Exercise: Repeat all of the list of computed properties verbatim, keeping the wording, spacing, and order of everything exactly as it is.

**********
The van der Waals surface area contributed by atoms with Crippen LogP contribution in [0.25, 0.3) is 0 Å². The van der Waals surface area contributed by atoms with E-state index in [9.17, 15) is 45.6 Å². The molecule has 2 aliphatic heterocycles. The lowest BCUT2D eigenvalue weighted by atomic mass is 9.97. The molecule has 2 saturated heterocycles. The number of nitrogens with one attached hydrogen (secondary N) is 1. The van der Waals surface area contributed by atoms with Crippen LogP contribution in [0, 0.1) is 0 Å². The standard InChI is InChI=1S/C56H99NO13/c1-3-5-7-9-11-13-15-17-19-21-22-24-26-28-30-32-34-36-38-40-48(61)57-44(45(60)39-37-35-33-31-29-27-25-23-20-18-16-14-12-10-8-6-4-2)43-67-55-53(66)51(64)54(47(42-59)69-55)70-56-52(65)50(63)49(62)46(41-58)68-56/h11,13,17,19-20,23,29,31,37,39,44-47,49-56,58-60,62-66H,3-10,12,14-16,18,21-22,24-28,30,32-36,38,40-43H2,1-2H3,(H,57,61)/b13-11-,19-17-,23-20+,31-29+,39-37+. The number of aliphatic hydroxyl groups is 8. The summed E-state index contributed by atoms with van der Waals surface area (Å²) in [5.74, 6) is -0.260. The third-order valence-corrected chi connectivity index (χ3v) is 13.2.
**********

The van der Waals surface area contributed by atoms with Crippen LogP contribution in [0.25, 0.3) is 0 Å². The van der Waals surface area contributed by atoms with E-state index in [9.17, 15) is 45.6 Å². The molecule has 2 aliphatic heterocycles. The lowest BCUT2D eigenvalue weighted by atomic mass is 9.97. The molecule has 2 saturated heterocycles. The number of nitrogens with one attached hydrogen (secondary N) is 1. The van der Waals surface area contributed by atoms with Crippen LogP contribution in [0, 0.1) is 0 Å². The standard InChI is InChI=1S/C56H99NO13/c1-3-5-7-9-11-13-15-17-19-21-22-24-26-28-30-32-34-36-38-40-48(61)57-44(45(60)39-37-35-33-31-29-27-25-23-20-18-16-14-12-10-8-6-4-2)43-67-55-53(66)51(64)54(47(42-59)69-55)70-56-52(65)50(63)49(62)46(41-58)68-56/h11,13,17,19-20,23,29,31,37,39,44-47,49-56,58-60,62-66H,3-10,12,14-16,18,21-22,24-28,30,32-36,38,40-43H2,1-2H3,(H,57,61)/b13-11-,19-17-,23-20+,31-29+,39-37+. The number of aliphatic hydroxyl groups is 8. The summed E-state index contributed by atoms with van der Waals surface area (Å²) in [5.74, 6) is -0.260. The third-order valence-corrected chi connectivity index (χ3v) is 13.2.